Upgrade stops 45% water loss

Pipes replacing an open canal have transformed water supply to a Waitaki Valley irrigation scheme. Story: Terry Brosnahan. Photos: Chris Sullivan.

In Crops and Forage8 Minutes
Waitaki dam - source of the scheme's water.

Pipes replacing an open canal have transformed water supply to a Waitaki Valley irrigation scheme. Story: Terry Brosnahan. Photos: Chris Sullivan.

A 56-year-old North Otago irrigation scheme has become so efficient it has more than doubled the area which can be irrigated and has water on tap.

The Kurow-Duntroon Irrigation Company (KDIC) spent $45 million on changing from an open canal to a pipe scheme. This has stopped up to 45% water loss before it makes it to the paddocks. It has enabled an extra 3500ha to be watered and given users surety of supply.

At this time of the year irrigators in the Waitaki Valley would be flat out irrigating even if soil moisture was fine.

Farmers were on a rostered rotation and would irrigate just in case it became dry and the water allocation was not available.

Now the water is available all the time.

The water comes out of Lake Waitaki and is piped to Duntroon with an outlet at each farm.

Geoff Keeling is one of the dairy and red meat farmers using the community scheme.

Duntroon farmer and former KDIC chairman Geoff Keeling.

Keeling has a lower order sharemilker milking 1550 cows and has eight centre-pivots. When Country-Wide visited in early November there was just one running. Normally all would be running.

He said farmers can now be more proactive in not irrigating because they know the water is always there when required.

“It is now just in time whereas it used to be just in case.”

The KDIC director and former chairman said after 20 years of mucking around with rostered water and making sure the water allocation was used, he doesn’t have to worry about access to water.

The Keelings’ farm was at the end of the scheme so if anyone upstream went outside their allocated time they suffered.

The original scheme was built to deliver less water further down the scheme. Often in peak demand there would be times when users did not receive their full allocation.

Back in 2014 Environment Canterbury granted the KDIC a 35-year consent to take 26 million cubic metres/a year but the efficiency of the scheme had to be improved within five years.

The company decided to upgrade and expand the scheme.

Money to pay for the work was raised by selling more shares and existing shareholders contributed significant capital.

KDIC decided to invest heavily and improve the scheme by using the latest technology.

Monadelphous Engineering NZ were contracted to build the scheme and work started in 2019.

Keeling said there was some difficulty getting the small block users on board but many knew the rules and regulations were coming for water users.

“Doing nothing wasn’t an option.”

Shareholders are charged a ‘per share’ price payable on a monthly basis, of $600/share/year.

They also pay fixed monthly charges that cover the cost of running the scheme and financing any debt – regardless of whether they use all their water.

Any shareholder who receives water that has gone through a pump station pays their proportion of the electricity used for that month – on a water used basis.

He said with the rebuild of the scheme the fixed charges are triple what they were previously.

Keeling said an electricity component was considered briefly, however the scheme has minimal fall and any generation would have cost more than it delivered in benefits. A larger siphon and pipe was needed along with an improved rotary fish screen.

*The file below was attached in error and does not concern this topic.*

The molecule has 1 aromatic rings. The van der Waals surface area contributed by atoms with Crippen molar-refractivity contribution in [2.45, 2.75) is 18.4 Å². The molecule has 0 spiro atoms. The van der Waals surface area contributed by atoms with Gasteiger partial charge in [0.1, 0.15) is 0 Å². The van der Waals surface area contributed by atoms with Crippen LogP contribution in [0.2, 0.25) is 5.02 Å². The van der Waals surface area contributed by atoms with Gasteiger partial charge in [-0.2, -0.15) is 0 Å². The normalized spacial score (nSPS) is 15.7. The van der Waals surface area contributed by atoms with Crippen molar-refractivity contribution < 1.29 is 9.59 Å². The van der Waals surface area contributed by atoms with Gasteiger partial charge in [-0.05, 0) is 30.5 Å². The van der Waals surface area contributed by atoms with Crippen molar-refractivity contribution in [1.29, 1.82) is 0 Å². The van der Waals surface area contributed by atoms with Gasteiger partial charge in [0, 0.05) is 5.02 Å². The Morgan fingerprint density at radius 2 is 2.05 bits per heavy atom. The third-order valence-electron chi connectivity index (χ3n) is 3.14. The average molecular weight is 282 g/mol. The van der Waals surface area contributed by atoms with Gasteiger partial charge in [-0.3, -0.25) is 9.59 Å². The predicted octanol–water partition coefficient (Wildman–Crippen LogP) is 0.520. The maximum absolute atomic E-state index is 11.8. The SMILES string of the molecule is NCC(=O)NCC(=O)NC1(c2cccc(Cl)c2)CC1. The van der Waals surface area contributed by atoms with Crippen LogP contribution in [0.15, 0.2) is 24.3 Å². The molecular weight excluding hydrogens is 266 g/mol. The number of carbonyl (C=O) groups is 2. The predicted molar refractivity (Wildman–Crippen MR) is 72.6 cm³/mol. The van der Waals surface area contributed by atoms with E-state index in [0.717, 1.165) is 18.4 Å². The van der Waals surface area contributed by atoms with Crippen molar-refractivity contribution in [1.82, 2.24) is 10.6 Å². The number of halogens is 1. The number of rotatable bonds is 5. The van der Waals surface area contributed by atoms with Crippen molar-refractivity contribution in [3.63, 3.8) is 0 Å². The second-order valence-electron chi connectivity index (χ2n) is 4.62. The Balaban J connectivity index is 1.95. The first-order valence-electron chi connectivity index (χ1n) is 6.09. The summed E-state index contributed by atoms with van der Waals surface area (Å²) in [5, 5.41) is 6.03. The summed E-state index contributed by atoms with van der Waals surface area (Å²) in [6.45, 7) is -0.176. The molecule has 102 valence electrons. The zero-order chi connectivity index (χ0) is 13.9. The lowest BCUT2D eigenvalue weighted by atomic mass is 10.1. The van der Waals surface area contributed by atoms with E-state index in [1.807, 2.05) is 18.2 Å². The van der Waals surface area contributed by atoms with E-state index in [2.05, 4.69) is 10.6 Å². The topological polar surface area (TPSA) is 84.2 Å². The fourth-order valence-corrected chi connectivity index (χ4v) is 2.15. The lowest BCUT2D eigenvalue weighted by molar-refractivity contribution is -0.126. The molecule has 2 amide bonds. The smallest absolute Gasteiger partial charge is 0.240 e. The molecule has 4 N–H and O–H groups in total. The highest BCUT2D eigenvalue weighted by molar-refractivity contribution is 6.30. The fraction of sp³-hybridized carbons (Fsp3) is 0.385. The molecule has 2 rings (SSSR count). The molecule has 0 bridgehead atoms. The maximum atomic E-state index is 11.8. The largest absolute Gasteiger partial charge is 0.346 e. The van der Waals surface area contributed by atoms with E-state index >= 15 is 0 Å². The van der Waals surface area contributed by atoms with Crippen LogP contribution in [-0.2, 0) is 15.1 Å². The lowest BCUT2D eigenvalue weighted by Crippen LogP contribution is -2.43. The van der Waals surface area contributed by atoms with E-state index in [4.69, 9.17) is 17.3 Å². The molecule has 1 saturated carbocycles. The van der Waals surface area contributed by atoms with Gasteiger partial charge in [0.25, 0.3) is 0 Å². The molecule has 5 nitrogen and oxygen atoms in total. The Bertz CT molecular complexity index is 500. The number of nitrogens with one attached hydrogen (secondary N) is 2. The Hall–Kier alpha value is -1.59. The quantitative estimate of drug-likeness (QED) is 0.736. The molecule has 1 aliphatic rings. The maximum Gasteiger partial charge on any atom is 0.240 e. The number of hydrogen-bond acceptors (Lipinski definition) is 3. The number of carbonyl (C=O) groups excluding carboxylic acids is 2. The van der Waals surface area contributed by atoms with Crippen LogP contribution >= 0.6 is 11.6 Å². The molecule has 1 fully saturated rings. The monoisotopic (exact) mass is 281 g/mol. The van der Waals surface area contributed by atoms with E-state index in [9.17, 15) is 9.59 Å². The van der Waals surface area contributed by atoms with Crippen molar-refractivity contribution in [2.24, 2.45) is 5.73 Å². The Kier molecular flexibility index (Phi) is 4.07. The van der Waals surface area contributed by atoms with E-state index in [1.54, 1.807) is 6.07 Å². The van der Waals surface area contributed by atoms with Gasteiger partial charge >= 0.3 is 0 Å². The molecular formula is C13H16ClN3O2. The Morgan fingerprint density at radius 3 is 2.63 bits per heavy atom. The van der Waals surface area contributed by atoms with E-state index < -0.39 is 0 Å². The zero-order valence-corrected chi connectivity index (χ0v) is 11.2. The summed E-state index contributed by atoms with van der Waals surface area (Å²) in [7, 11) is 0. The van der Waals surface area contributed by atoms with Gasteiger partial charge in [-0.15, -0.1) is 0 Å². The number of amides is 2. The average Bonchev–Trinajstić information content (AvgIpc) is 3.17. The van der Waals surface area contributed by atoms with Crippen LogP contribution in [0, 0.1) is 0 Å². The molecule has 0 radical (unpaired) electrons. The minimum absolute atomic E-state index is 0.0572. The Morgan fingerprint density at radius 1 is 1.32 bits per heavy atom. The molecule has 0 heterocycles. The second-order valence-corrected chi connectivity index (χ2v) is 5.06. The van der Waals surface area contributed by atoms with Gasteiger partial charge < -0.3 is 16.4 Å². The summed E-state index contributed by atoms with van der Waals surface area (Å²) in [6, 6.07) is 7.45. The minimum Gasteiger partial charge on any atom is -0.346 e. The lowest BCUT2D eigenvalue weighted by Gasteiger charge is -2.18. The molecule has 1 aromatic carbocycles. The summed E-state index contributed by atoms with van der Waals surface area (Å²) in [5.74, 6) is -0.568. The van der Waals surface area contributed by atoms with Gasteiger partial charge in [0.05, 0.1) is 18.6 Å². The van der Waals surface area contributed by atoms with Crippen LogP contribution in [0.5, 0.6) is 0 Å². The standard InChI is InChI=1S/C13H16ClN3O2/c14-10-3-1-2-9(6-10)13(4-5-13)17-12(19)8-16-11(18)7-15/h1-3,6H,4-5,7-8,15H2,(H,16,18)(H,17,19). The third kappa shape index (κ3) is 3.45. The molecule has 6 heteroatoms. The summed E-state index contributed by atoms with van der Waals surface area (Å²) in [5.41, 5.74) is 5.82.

Chairman Jock Webster said there was an agreement in place for KDIC to obtain more water by buying shares in the Mackenzie Irrigation Company.

“We are so lucky the water in the Waitaki is 100% reliable all year round.”

After the scheme was built later that year complaints arose. Part of the pipeline was above the ground and blocked the view of the Waitaki river. It was next to SH83 and a bike trail.

The Waitaki District Council issued an abatement notice. KDIC claimed it wasn’t done correctly and Monadelphous hired a company to put the pipes underground.

Webster said the cost of the remedial work was in negotiation.

Efficiency is also happening behind the farmgate. Farmers are using improved technology and practices to grow more with less water.

Farmers have gone from wild flooding to border-dyke which changed to k-line and centre-pivots. Now fixed grid irrigation is used, ground sprinklers on posts in a grid pattern.

Keeling said efficiency comes with a price which the users bear.

“It costs a lot of money to be efficient.”

In other irrigation areas less border-dyking and irrigating had lowered well water levels.

Anecdotally he heard there had been, but so far in the first year of the piped scheme operating about 300mm rain had fallen. There had also been minimal levels of winter snowpack in the tributaries.

There are larger pipe schemes but they were built from scratch.

He said KDIC was the first of the government-built schemes of the 1960s and ’70s that went through consent renewal and had to effectively undertake a complete rebuild.

The Ministry of Works built the scheme in 1965 to water 1600ha. A pump and an extra 400ha were added in 1971.

The government sold it in 1989 for $1 to the community’s Upper Waitaki Irrigation Company which changed its name to KDIC in 2015.

The upgrade of the scheme has extended the scheme’s life which initially was for 80 years.

Webster said when the scheme was first built there was no consideration for farm plans and environmental regulations like today. It is quite a challenge for irrigators to adapt to changes but they do to meet consent.

The efficiency of the improved scheme was good for farmers and the environment.